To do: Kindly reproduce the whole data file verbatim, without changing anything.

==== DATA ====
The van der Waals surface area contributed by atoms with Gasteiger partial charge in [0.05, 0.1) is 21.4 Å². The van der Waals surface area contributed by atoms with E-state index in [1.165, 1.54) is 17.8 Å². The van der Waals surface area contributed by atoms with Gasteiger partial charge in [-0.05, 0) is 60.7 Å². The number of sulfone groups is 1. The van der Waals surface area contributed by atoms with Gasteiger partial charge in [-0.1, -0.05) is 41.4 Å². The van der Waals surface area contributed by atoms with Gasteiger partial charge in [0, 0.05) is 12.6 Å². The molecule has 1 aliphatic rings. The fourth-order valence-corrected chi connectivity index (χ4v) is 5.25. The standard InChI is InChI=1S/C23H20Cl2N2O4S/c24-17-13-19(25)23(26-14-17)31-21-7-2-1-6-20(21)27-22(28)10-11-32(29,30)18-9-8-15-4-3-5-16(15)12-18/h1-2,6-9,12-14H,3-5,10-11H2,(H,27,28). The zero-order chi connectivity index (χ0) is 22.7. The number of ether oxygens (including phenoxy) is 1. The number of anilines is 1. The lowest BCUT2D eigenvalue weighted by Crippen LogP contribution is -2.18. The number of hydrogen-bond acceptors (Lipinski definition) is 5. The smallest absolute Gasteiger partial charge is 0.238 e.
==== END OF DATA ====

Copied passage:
The van der Waals surface area contributed by atoms with Gasteiger partial charge in [0.05, 0.1) is 21.4 Å². The van der Waals surface area contributed by atoms with E-state index in [1.165, 1.54) is 17.8 Å². The van der Waals surface area contributed by atoms with Gasteiger partial charge in [-0.05, 0) is 60.7 Å². The number of sulfone groups is 1. The van der Waals surface area contributed by atoms with Gasteiger partial charge in [-0.1, -0.05) is 41.4 Å². The van der Waals surface area contributed by atoms with Gasteiger partial charge in [0, 0.05) is 12.6 Å². The molecule has 1 aliphatic rings. The fourth-order valence-corrected chi connectivity index (χ4v) is 5.25. The standard InChI is InChI=1S/C23H20Cl2N2O4S/c24-17-13-19(25)23(26-14-17)31-21-7-2-1-6-20(21)27-22(28)10-11-32(29,30)18-9-8-15-4-3-5-16(15)12-18/h1-2,6-9,12-14H,3-5,10-11H2,(H,27,28). The zero-order chi connectivity index (χ0) is 22.7. The number of ether oxygens (including phenoxy) is 1. The number of anilines is 1. The lowest BCUT2D eigenvalue weighted by Crippen LogP contribution is -2.18. The number of hydrogen-bond acceptors (Lipinski definition) is 5. The smallest absolute Gasteiger partial charge is 0.238 e.